It’s a season – an era, really – of American pessimism.
Pessimism comes in many flavors. There is a progressive pessimism: the country is leaning towards MAGA hat-trick fascism or a new version of “The Handmaid’s Tale”. There is a conservative pessimism: institutions from elementary schools to the Pentagon are all captured by the revival. There are Afropessimism: Black people have always been excluded by systemic and ineradicable racism. There is the pessimism of the white middle and working classes: the country and the values they have known for generations are being hijacked by smug and self-centered elites who look down on them with contempt.
There is also the pessimism of the environment: we are losing the institutional capacity, the cultural norms and the moral courage necessary to find pragmatic compromises at almost all levels of society. Zero sum is now our default setting.
These different pessimisms can lead to contradictory conclusions, but they are based on undeniable realities. In 2012 there was approximately 41,000 overdose deaths in the USA. Last year the number exceeded 100,000. In 2012 there was 4.7 murders per 100,000 population. Last year, the rate reached about 6.9, an increase of 47%. Ten years ago, you rarely heard of carjacking. Now they’re through the roof. Shoplifting ? Same. The country’s mental health was in steep decline before the pandemic, with a 60% increase in major depressive episodes among adolescents between 2007 and 2019. Everything we know about the effects of blockages and school closures suggests that it got much worse.
The economy tells a similar story. “21st century America somehow managed to produce significantly more wealth for its wealth holders even as it provided significantly less work for its workers,” observed Nicholas Eberstadt of the American Enterprise Institute in a historical. 2017 Commentary Essay. It is partly because of the loss of meaningful work – and the consequent evaporation of pride, purpose and dignity in work – that we get the startling increase in death rates among Americans. middle-aged whites, often by suicide or drug addiction.
The list goes on, but you get the point. Even without the daily reminders of Carter-era inflation, it feels like another era of Carter-style malaise, with an unpopular president who tends to inspire more sympathy than trust.
So why am I always optimistic when it comes to America? Because as long as we are bent, our adversaries are brittle. As we find ways to bend, they can only remain static or break.
This week has brought two powerful reminders of this point. In Moscow, Vladimir Putin gave his usual Victory Day speech on May 9, in which he appealed to nostalgia for a partly mythical past to promote lies about a totally mythical present, all in the name of a war that turns out badly for him.
Putin belatedly discovers that the powers to humiliate, overthrow and destroy are weaker forces than the powers to attract, inspire and build – powers that free nations possess almost as a birthright. The Kremlin might still be able to fight their way to something they might call victory. But his reward will mainly be the rubble he created. The rest of Ukraine will find ways to flourish, ideally as a member of NATO and the European Union.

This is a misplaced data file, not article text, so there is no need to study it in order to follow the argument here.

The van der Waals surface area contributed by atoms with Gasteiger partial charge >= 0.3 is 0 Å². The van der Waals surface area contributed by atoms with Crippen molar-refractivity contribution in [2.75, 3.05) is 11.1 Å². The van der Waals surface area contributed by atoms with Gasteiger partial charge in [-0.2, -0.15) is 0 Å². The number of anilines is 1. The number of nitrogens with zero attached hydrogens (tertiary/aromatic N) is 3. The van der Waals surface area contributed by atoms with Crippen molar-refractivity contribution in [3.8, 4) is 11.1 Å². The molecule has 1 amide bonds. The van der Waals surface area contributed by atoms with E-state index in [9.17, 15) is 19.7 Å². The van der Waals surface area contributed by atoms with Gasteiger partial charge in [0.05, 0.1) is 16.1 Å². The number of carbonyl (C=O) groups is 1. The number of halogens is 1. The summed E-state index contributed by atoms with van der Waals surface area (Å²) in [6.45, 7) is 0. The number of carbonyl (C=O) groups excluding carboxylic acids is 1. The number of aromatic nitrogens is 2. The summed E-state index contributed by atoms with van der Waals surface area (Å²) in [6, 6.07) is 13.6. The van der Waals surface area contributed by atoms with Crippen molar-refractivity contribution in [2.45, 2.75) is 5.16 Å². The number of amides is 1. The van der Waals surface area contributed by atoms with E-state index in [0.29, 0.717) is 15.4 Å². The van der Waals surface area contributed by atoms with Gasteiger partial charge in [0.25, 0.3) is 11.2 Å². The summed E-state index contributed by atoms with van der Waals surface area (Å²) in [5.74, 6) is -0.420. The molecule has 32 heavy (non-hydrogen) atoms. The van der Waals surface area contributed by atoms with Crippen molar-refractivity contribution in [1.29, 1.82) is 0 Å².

Meanwhile, in Shanghai, more than 25 million people remain under strict lockdown, a real-world dystopia in which hovering drones warn local residents through loudspeakers for “control your soul’s desire for freedom.” Does anyone still think that China’s handling of the pandemic – its deceptions, its poor vaccines, a zero-Covid policy which has obviously failed and now this cruel lockdown which has brought hunger and drug shortages to its richest city — is a model for the rest of the world?
Despite all its undeniable progress in 45 years, China remains a Potemkin regime obsessed with the maintenance of magnifying illusions: about internal harmony (aided by a vast system of surveillance and prison camps); on technological innovation (helped by an unprecedented theft of intellectual property); on unstoppable economic growth (helped by manufacturing statistics). Illusions can gain status for Beijing. But they have a heavy price: the systematic denial of the truth, even to the regime itself.
Leaders who come to believe their own propaganda will inevitably make miscalculations, often catastrophic. Look again at Putin, who really believed he had a competent military.
Which brings me back to the United States. Just as dictatorships advertise their strengths but hide their weaknesses – both to others and to themselves – democracies do the opposite: we obsess over our weaknesses even as we forget our formidable strengths. This is the source of our pessimism. But it is also, paradoxically, our deepest strength: by refusing to look away from our flaws, we not only recognize them, but we also begin to fix them.
We rethink. We adapt. In bending, we find new ways to grow.
We have a demonstrated record of right-wing demagogues, demystifying left-wing ideologues, promoting racial justice, reversing crime waves, revitalizing the political center and re-energizing the American ideal. Our problems may be difficult, but they are neither insoluble nor new.
Those who don’t have our freedoms won’t be so lucky.